The Native American lifestyle and specifically the tipi were major sources for my research on the nomadic Way. I lived in a tipi while constructing this yurt and it was inspirational. I learned about open fires in a tipi and my door design is a direct carryover from the canvas tipi.
Another aspect of the Indian Way and one which I doubt is practiced in the Gobi Desert or anywhere else in Mongolia for that matter, is the Sweatlodge.
A very efficient way to keep clean, and a spiritual purification, the sweatlodge is a steambath conducted in a small blanket-covered framework of willows. When you can stand no more, you step outside and rinse with cold water, that can be anything from a garden hose to a waterfall.
Choose a spot for the sweatlodge close to some kind of water if possible and with a large enough clearing to build a roaring fire. Make a boulder border around the fireplace about four feet in diameter.
Prepare the leveled lodge site by digging a pit about a foot across and a foot deep, using the dirt to make a path to the fireplace. The pit should be clean of any roots or dead grass, which would smoke.
Mark twelve points on a six-foot circle centered around the pit, evenly spaced from each other. These twelve markers (use small stones) indicate where the butt ends of the arched poles will be pushed into the ground.
The framework of the sweatlodge is made from fifteen straight green willows (see p. 14, C), about the thickness of your thumb at the base and about ten feet long. Trim them of branches and put a point at the bottom ends of twelve of them.
Push these poles (the pointed ends) into the ground at the marked places around the pit. Especially if the earth is rocky or hard, a metal bar can be driven in first, to make a hole for the pole.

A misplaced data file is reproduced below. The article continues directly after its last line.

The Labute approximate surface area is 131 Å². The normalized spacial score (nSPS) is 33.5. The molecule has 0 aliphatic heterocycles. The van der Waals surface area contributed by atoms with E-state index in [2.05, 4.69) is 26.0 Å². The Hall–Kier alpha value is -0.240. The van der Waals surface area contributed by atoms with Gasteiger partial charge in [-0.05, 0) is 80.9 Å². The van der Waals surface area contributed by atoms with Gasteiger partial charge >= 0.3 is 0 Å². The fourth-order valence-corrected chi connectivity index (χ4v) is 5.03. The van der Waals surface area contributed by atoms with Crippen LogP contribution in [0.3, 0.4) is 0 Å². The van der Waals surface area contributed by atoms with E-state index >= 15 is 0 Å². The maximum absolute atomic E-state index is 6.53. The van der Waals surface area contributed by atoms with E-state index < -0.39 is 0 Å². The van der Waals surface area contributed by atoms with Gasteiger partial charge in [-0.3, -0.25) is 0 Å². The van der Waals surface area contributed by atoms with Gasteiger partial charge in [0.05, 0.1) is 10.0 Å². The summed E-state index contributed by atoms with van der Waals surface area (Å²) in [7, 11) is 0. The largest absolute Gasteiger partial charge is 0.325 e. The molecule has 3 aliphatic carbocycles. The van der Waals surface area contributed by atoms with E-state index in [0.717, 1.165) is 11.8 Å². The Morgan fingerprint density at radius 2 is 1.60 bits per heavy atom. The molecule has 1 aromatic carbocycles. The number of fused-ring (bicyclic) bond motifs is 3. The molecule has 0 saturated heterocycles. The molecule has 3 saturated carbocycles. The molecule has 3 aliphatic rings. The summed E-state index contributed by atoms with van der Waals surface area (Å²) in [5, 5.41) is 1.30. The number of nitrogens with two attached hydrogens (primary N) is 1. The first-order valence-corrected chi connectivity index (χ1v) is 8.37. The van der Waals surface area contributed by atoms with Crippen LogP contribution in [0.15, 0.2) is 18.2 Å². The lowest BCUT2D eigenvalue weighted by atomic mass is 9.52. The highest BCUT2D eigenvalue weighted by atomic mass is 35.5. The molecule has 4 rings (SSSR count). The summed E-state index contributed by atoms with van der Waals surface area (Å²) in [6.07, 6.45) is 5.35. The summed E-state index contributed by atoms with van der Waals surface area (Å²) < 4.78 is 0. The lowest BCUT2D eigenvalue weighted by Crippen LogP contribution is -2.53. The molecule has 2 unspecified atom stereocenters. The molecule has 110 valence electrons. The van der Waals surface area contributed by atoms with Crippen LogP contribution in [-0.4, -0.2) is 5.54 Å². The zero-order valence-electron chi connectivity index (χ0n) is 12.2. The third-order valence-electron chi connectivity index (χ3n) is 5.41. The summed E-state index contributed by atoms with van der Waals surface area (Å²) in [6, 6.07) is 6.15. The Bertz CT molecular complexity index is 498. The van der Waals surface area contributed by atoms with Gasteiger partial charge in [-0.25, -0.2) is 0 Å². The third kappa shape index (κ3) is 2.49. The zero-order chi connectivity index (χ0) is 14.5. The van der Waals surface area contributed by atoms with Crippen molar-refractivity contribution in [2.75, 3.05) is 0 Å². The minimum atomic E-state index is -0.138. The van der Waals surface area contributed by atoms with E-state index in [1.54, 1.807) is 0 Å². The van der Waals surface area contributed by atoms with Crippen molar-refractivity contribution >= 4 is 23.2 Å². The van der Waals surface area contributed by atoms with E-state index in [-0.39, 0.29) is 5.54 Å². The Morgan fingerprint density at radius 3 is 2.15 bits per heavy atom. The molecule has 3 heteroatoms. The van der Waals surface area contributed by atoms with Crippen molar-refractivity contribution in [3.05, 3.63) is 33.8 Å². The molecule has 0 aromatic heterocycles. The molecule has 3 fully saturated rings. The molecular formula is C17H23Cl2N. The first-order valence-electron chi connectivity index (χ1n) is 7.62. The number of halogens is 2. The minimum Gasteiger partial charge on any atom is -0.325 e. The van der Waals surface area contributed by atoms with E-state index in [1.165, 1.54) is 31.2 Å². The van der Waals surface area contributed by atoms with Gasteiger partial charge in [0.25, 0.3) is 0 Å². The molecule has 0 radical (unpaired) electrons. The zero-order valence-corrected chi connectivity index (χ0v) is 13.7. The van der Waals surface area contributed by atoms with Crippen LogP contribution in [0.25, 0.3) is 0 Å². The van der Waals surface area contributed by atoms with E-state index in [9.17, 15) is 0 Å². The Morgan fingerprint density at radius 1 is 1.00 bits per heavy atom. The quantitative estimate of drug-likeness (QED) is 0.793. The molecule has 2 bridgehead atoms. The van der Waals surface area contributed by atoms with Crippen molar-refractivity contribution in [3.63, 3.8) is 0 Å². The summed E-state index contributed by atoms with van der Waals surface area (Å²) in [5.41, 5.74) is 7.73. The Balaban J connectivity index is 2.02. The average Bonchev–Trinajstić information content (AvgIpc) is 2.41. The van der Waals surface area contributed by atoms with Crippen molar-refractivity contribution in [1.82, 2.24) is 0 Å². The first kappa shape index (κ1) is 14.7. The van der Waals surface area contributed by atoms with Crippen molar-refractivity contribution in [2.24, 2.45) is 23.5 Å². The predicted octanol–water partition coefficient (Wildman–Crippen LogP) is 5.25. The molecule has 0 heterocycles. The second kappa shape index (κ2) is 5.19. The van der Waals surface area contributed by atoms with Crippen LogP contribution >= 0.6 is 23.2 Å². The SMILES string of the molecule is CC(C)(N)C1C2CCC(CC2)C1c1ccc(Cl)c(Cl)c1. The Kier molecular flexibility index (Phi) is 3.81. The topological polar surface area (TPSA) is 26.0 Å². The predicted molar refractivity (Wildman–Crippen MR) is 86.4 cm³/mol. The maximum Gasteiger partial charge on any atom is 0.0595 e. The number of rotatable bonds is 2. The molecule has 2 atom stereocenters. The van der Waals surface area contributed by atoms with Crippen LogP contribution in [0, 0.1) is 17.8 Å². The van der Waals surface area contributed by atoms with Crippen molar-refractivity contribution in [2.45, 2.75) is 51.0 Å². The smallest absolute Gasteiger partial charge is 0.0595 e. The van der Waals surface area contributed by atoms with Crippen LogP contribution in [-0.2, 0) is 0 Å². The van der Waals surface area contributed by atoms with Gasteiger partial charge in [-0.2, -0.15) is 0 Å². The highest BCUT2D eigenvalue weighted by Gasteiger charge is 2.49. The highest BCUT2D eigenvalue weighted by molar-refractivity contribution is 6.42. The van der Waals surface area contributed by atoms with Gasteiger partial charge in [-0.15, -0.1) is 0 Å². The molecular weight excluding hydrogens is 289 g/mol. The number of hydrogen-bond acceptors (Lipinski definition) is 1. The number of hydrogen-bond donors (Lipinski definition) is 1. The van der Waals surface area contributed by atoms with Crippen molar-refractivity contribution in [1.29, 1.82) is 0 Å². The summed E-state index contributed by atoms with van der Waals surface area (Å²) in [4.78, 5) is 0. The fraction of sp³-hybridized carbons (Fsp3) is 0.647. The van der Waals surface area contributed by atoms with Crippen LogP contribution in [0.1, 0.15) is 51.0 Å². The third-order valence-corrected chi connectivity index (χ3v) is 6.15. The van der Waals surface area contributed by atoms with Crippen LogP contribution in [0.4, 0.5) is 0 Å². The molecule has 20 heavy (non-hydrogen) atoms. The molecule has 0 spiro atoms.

Once all the poles are in the ground, make arches with pairs by twisting them around each other. The diagram in (A, p. 88) shows how to pair the poles so that a six-pointed star is formed. The poles should be long enough to reach almost to each others’ bases to make a well-rounded lodge.
Each place where the poles cross should be tied, either with bark from the willows or with string. Choose a large door opening in the framework facing the fireplace. Leaving this space open, tie the remaining poles to make a ring horizontally about halfway up on the outside of the lodge. These will add strength and provide more room inside by keeping the cover from sagging.
The rocks must be chosen carefully as the wrong kind may explode in the fire or, worse, in the lodge. Although this has never happened to me, it’s not unheard of.
They should be gathered from a hillside and not from a river-bed. Granite and other kinds that flake or sparkle in the sun - forget it. The ideal rocks are volcanic and it’s easy to spot their dull dark porous surfaces.
Choose rocks about the size of your two clenched fists and pile about fifteen of them near the fireplace.
Cut two forked sticks of dead wood about four feet long with six-inch forks. These are for transporting the hot rocks from the fire to the sweatlodge.